Larry Munguia¹s years as a drummer didn¹t end when he became a pastor. He
brings his percussion skills to church at The SOBER Project, a church for
people in Tucson, Arizona, whose lives are marked by addiction.
Larry experienced the same grace his members experience as Christ gives them a
life free of substance abuse and filled with hope for a better future. Photo by
The SOBER Project meets in the building of Calvary Baptist Church in Tucson, a
traditional Southern Baptist fellowship that opened its doors for more
avant-garde ministry. Photo by Adam Miller
With more than 300 in attendance each week, SOBER serves the recovery community
by providing a safe place for people to learn about Christ and overcome
addiction. Photo by Adam Miller
Finished, he fishes out a Rockstar Energy drink and cracks it open.
This is a Sunday morning at The SOBER Project, where recovering addicts in
Tucson, Arizona, can commune with God and each other without hiding a lot,
including tattoos, past failures or the failings of last night. This is the job
Pastor Larry was made for—part drummer, part pastor, part AA sponsor.
A little more than a decade ago he was hauling his drums to music gigs with
various bands, and he was doing drugs. He’d go on binges. Be gone for
days. Finally his wife told him he couldn’t live with her or their
“She looked at me through the screen door and said ‘You don’t live here
anymore,’ Larry recounts.
“My world was ending,” he says. “I’d taken my life too far down the wrong
He found the right road—God’s grace—at a weekend retreat in Los Angeles. Far
from the iatrogenic faith of his youth, Larry found people of compassion and
genuine faith in the living Christ. There he found Christ, too. Or, more
precisely, Christ found him.
“In this auditorium of thousands of people, I felt like this speaker and I
were the only ones in the room,” Larry says. “‘He’s talking to me!’ I
God begin to reconcile his family. It took some time to regain the trust of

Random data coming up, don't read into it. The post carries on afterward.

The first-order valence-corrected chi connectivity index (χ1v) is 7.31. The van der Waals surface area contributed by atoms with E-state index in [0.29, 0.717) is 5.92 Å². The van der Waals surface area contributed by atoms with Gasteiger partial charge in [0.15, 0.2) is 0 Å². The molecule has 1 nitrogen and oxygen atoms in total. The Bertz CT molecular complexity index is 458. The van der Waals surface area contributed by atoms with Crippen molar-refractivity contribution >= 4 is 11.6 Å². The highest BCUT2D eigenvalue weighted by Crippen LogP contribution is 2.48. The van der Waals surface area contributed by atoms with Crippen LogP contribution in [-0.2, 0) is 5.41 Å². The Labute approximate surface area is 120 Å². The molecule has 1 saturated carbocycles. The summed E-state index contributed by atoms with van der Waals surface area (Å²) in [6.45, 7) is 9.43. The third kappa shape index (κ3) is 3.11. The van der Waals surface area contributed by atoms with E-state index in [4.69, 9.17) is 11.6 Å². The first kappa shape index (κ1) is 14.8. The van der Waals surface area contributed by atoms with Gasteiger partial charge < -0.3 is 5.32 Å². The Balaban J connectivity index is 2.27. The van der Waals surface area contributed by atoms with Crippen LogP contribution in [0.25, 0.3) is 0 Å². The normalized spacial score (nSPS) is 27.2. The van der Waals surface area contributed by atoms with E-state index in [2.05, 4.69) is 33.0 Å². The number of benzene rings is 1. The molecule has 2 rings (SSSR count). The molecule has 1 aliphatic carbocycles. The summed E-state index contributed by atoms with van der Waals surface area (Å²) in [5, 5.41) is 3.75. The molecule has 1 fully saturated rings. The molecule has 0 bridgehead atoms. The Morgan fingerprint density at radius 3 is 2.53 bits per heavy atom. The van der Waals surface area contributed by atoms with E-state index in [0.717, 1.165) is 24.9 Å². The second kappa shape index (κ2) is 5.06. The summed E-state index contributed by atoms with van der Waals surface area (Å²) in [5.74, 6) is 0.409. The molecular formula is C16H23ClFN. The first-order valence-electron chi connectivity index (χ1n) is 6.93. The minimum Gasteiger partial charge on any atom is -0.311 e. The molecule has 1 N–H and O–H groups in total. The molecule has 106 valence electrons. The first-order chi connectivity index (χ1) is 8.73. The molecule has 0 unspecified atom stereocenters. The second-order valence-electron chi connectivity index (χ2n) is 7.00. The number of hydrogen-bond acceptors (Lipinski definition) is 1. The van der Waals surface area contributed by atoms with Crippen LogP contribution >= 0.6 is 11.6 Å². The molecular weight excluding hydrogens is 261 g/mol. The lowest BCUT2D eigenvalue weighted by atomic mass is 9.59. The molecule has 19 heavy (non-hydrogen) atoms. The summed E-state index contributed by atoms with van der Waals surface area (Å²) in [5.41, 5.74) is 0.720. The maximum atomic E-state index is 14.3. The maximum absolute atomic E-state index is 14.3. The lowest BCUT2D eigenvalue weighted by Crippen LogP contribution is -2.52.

his wife Bobbi, but in a short while Bobbi gave her life to Christ. His
This is the way his ministry began—he became a broken man pieced back
together by grace. Only a little later, this grace would translate into The
Tucson is a challenging but encouraging place for ministry, and The SOBER
Project reflects this dichotomy. The 300-member congregation shares the campus
of Calvary Baptist Church, a traditional congregation that owns the building
and shares it with a Sunday evening college congregation called Second Mile and
a Saturday evening cowboy church called God’s Country. Veins of a
conservative-leaning faith community running through this Wild West college
town have laid ground for a biblically faithful yet progressive model for
reaching the diverse community of Tucson. Even in the last decade an influx of
refugees from Africa, Eastern Europe and the Middle East have made
international ministry a necessity for this land-locked desert area.
The Catalina Baptist Association has made strides in adapting, and edgy
churches like The SOBER Project have been started to answer the changes. SOBER,
in turn, has started works in Montana and California with plans for new works
The SOBER Project’s structure is similar to Alcoholics Anonymous or other
recovery group programs, but its driving force sets it apart significantly.
SOBER is not anonymous. People who come to SOBER are not ashamed of its weekly
group meetings or its Sunday service. Also, Jesus Christ is unapologetically
the higher power people hear about when they come to a SOBER meeting. The
result has been an average of 30 baptisms a month at the church’s monthly Dunk
‘n Dine at a community pool.
The church formed in 2004 when Pastor Larry and a few others decided they
were tired of Christless recovery groups. They were given space in the Calvary
Baptist fellowship hall and in a Christian Church across town. Since then,
Calvary has given Larry office space and SOBER has become a recognized recovery
program by the county and state, a notoriety that has afforded Pastor Larry a
voice about drug recovery in local and state politics.
“I came here right out of prison,” says student pastor Tracey Odom, who was
caught dealing crystal meth several years ago. “I should have spent a long time
in prison. It’s by God’s grace that I’m here.”
“There’s a lot of evil here in Tucson,” he adds. “Without The SOBER Project
and pastor Larry I don’t know where we’d be.”
The church is filled with stories like this, because The SOBER Project is
one of few faith-based organizations that serve as part of drug rehab programs
in Tucson. Instead of going to an Alcoholics Anonymous meeting or similar
groups, people in recovery can simply go to church.
In addition to Sunday morning services, members can attend one of several
SOBER meetings in churches throughout Tucson, and Pastor Larry signs their
forms. They’re not recovering from drugs only but from addiction’s root
Whether by Harley, on foot or family van, when Sunday rolls around, people
in recovery fill the front yard and parking lot of Calvary Baptist Church. They
sip coffee, smoke, hug, slap on nametags and chat until the booming sound of
Pastor Larry’s voice rattles through an open door.
“Okay! Let’s go to work!”
Today’s message: Brokenness.
Adam Miller is associate editor of On Mission.
A Southern Baptist Convention entity supported by the Cooperative Program and theAnnie Armstrong Easter Offering® ©Copyright 2013 North American Mission Board, SBC